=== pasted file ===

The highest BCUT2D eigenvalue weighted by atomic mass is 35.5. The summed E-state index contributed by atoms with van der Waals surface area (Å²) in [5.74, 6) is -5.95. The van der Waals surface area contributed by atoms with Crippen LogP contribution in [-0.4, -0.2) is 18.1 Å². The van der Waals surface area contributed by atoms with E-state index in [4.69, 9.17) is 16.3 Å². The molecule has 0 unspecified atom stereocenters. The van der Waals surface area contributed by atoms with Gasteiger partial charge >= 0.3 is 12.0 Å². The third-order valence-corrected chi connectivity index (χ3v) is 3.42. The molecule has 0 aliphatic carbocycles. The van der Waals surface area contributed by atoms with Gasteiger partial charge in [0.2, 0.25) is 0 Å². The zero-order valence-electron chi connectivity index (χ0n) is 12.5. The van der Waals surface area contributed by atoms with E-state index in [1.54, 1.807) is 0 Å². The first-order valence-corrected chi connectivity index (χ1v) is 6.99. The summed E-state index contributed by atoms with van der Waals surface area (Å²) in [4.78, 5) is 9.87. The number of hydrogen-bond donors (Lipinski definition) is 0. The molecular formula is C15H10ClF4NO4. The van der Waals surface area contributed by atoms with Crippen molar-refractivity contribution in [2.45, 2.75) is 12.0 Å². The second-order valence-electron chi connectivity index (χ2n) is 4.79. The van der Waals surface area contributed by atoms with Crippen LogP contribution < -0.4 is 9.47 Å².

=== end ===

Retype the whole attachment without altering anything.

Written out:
The highest BCUT2D eigenvalue weighted by atomic mass is 35.5. The summed E-state index contributed by atoms with van der Waals surface area (Å²) in [5.74, 6) is -5.95. The van der Waals surface area contributed by atoms with Crippen LogP contribution in [-0.4, -0.2) is 18.1 Å². The van der Waals surface area contributed by atoms with E-state index in [4.69, 9.17) is 16.3 Å². The molecule has 0 unspecified atom stereocenters. The van der Waals surface area contributed by atoms with Gasteiger partial charge >= 0.3 is 12.0 Å². The third-order valence-corrected chi connectivity index (χ3v) is 3.42. The molecule has 0 aliphatic carbocycles. The van der Waals surface area contributed by atoms with Gasteiger partial charge in [0.2, 0.25) is 0 Å². The zero-order valence-electron chi connectivity index (χ0n) is 12.5. The van der Waals surface area contributed by atoms with E-state index in [1.54, 1.807) is 0 Å². The first-order valence-corrected chi connectivity index (χ1v) is 6.99. The summed E-state index contributed by atoms with van der Waals surface area (Å²) in [4.78, 5) is 9.87. The number of hydrogen-bond donors (Lipinski definition) is 0. The molecular formula is C15H10ClF4NO4. The van der Waals surface area contributed by atoms with Crippen molar-refractivity contribution in [2.45, 2.75) is 12.0 Å². The second-order valence-electron chi connectivity index (χ2n) is 4.79. The van der Waals surface area contributed by atoms with Crippen LogP contribution < -0.4 is 9.47 Å².